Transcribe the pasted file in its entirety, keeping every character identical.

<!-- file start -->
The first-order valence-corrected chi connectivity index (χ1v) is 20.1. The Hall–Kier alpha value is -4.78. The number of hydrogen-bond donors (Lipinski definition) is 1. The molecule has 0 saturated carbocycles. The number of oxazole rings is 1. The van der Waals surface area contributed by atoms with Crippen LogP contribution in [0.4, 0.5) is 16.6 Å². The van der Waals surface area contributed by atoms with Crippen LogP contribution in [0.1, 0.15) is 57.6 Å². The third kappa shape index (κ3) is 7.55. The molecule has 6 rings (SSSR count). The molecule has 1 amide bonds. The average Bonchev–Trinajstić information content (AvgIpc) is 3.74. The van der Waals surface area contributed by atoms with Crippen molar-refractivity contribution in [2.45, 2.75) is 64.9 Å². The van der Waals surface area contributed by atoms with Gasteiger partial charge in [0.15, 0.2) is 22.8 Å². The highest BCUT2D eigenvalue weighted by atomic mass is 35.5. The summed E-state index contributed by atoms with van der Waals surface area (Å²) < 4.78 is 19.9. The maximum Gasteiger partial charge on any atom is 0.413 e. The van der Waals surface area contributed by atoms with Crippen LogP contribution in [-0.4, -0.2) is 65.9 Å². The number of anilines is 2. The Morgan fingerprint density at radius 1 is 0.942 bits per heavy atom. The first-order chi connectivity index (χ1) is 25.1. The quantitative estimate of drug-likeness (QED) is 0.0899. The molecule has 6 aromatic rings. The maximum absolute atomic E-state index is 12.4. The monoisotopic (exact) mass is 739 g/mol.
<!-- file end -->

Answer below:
The first-order valence-corrected chi connectivity index (χ1v) is 20.1. The Hall–Kier alpha value is -4.78. The number of hydrogen-bond donors (Lipinski definition) is 1. The molecule has 0 saturated carbocycles. The number of oxazole rings is 1. The van der Waals surface area contributed by atoms with Crippen LogP contribution in [0.4, 0.5) is 16.6 Å². The van der Waals surface area contributed by atoms with Crippen LogP contribution in [0.1, 0.15) is 57.6 Å². The third kappa shape index (κ3) is 7.55. The molecule has 6 rings (SSSR count). The molecule has 1 amide bonds. The average Bonchev–Trinajstić information content (AvgIpc) is 3.74. The van der Waals surface area contributed by atoms with Crippen molar-refractivity contribution in [2.45, 2.75) is 64.9 Å². The van der Waals surface area contributed by atoms with Gasteiger partial charge in [0.15, 0.2) is 22.8 Å². The highest BCUT2D eigenvalue weighted by atomic mass is 35.5. The summed E-state index contributed by atoms with van der Waals surface area (Å²) < 4.78 is 19.9. The maximum Gasteiger partial charge on any atom is 0.413 e. The van der Waals surface area contributed by atoms with Crippen LogP contribution in [-0.4, -0.2) is 65.9 Å². The number of anilines is 2. The Morgan fingerprint density at radius 1 is 0.942 bits per heavy atom. The first-order chi connectivity index (χ1) is 25.1. The quantitative estimate of drug-likeness (QED) is 0.0899. The molecule has 6 aromatic rings. The maximum absolute atomic E-state index is 12.4. The monoisotopic (exact) mass is 739 g/mol.